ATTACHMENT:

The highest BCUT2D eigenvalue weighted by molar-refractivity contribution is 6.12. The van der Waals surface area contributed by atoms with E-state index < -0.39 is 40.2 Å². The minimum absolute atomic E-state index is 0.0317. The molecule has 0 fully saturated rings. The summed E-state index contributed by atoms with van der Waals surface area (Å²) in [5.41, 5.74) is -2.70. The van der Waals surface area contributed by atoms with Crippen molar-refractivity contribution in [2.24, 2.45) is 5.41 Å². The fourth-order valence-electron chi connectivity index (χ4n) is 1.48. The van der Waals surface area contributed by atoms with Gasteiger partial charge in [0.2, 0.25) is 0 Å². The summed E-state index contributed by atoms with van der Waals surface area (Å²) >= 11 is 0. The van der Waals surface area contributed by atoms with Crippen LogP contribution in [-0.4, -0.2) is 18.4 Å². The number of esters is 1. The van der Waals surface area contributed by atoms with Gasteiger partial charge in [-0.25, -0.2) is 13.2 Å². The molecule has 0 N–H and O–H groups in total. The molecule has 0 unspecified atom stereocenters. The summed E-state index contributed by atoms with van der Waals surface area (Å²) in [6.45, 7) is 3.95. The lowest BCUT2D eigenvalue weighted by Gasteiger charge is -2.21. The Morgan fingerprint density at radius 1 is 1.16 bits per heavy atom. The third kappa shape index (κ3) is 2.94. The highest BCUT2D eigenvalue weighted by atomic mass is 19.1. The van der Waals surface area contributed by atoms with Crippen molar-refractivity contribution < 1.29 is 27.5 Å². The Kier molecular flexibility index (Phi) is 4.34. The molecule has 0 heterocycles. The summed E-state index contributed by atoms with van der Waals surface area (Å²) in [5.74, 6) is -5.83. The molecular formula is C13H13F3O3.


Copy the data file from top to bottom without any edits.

The highest BCUT2D eigenvalue weighted by molar-refractivity contribution is 6.12. The van der Waals surface area contributed by atoms with E-state index < -0.39 is 40.2 Å². The minimum absolute atomic E-state index is 0.0317. The molecule has 0 fully saturated rings. The summed E-state index contributed by atoms with van der Waals surface area (Å²) in [5.41, 5.74) is -2.70. The van der Waals surface area contributed by atoms with Crippen molar-refractivity contribution in [2.24, 2.45) is 5.41 Å². The fourth-order valence-electron chi connectivity index (χ4n) is 1.48. The van der Waals surface area contributed by atoms with Gasteiger partial charge in [0.2, 0.25) is 0 Å². The summed E-state index contributed by atoms with van der Waals surface area (Å²) >= 11 is 0. The van der Waals surface area contributed by atoms with Crippen LogP contribution in [-0.4, -0.2) is 18.4 Å². The number of esters is 1. The van der Waals surface area contributed by atoms with Gasteiger partial charge in [-0.25, -0.2) is 13.2 Å². The molecule has 0 N–H and O–H groups in total. The molecule has 0 unspecified atom stereocenters. The summed E-state index contributed by atoms with van der Waals surface area (Å²) in [6.45, 7) is 3.95. The lowest BCUT2D eigenvalue weighted by Gasteiger charge is -2.21. The Morgan fingerprint density at radius 1 is 1.16 bits per heavy atom. The third kappa shape index (κ3) is 2.94. The highest BCUT2D eigenvalue weighted by atomic mass is 19.1. The van der Waals surface area contributed by atoms with Crippen molar-refractivity contribution < 1.29 is 27.5 Å². The Kier molecular flexibility index (Phi) is 4.34. The molecule has 0 heterocycles. The summed E-state index contributed by atoms with van der Waals surface area (Å²) in [5.74, 6) is -5.83. The molecular formula is C13H13F3O3.